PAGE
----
FEATURES
By Judy Foreman and Judy Foreman,Boston Globe | July 20, 1993
Some lucky souls sleep like babies, no matter what their age.But for 40 million of us, sleep disorders are a chronic misery, and for 20 to 30 million more, they are an intermittent problem, a national commission on sleep reported recently.All of which might be bearable if we could look forward to sleeping better after the kids leave home, say, or after our midlife crisis is history, or when retirement finally means we don't have to get up early for work.But it doesn't happen that way. Sleep typically gets worse the older we get -- and contrary to popular wisdom, the need for it doesn't decline with age.After age 65, a whopping 52 percent of people who live at home report significant sleep disturbances, according to psychologist Andrew Monjan, chief of the neurobiology of aging division of the National Institute on Aging.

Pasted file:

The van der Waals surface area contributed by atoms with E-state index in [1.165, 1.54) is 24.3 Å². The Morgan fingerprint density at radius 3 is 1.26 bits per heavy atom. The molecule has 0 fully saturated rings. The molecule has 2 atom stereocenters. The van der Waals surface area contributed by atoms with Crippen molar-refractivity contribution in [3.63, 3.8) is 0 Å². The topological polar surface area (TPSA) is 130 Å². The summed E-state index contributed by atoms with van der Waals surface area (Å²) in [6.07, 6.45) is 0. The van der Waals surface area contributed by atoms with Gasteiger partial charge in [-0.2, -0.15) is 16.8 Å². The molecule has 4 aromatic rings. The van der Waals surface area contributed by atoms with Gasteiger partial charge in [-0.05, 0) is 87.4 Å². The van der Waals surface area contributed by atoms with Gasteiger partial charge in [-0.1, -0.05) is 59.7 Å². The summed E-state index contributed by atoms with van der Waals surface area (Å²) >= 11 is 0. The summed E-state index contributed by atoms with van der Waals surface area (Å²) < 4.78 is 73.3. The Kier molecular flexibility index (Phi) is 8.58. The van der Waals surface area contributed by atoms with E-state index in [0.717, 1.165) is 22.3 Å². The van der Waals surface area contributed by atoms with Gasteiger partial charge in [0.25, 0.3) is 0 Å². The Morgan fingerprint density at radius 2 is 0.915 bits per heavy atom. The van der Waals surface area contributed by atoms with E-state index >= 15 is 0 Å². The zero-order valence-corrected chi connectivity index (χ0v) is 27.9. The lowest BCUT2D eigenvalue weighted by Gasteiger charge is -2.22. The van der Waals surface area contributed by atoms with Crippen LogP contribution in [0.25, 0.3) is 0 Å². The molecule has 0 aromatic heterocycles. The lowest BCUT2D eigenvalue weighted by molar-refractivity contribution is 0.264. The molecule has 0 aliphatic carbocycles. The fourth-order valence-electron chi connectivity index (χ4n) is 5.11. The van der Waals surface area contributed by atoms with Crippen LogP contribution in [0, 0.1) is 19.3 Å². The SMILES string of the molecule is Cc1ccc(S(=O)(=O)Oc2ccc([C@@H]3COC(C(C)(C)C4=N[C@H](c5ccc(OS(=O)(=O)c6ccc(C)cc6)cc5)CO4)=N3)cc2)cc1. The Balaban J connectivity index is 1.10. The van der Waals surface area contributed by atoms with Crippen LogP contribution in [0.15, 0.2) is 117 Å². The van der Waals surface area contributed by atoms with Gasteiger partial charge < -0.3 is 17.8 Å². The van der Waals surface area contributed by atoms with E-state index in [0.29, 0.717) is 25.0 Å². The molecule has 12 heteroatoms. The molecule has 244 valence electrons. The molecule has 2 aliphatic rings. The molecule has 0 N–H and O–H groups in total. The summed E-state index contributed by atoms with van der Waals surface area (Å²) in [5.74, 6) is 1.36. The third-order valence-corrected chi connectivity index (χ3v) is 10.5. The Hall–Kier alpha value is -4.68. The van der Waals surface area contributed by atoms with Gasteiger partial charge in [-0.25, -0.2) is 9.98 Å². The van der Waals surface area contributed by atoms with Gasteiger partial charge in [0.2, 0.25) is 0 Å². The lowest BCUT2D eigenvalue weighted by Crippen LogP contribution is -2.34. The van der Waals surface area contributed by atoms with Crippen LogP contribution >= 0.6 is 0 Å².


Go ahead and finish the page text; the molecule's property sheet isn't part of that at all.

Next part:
NEWS
By JUDY FOREMAN | November 18, 2005
Some people first suspect they have obstructive sleep apnea when their significant other complains about excessive snoring, or tells them they stop breathing many times during the night. Others figure it out when their daytime sleepiness gets so bad they fall asleep at meetings or have a car accident. But many of the 18 million Americans with obstructive sleep apnea don't believe they have it until they're finally tested in a sleep lab, get treatment, usually with a device called CPAP, and then get the first good night's sleep they've had in years.
NEWS
By Frederick N. Rasmussen, The Baltimore Sun | October 29, 2011
Dr. Lewis B. Newberg, a retired ear, nose and throat specialist who turned his personal battle with sleep apnea and snoring into a book in which he combined humor and practical medical advice for those similarly afflicted, died Oct. 22 of heart failure at his Edgewater home. He was 72. The son of a businessman and a homemaker, Dr. Newberg was born in the Bronx, N.Y., and raised in Jamaica, N.Y., where he was a graduate of public schools. After earning a bachelor's degree from McGill University in Montreal, Canada, he earned his medical degree in 1964 from the Chicago Medical School.
NEWS
By Frederick N. Rasmussen, The Baltimore Sun and Baltimore Sun reporter | October 28, 2011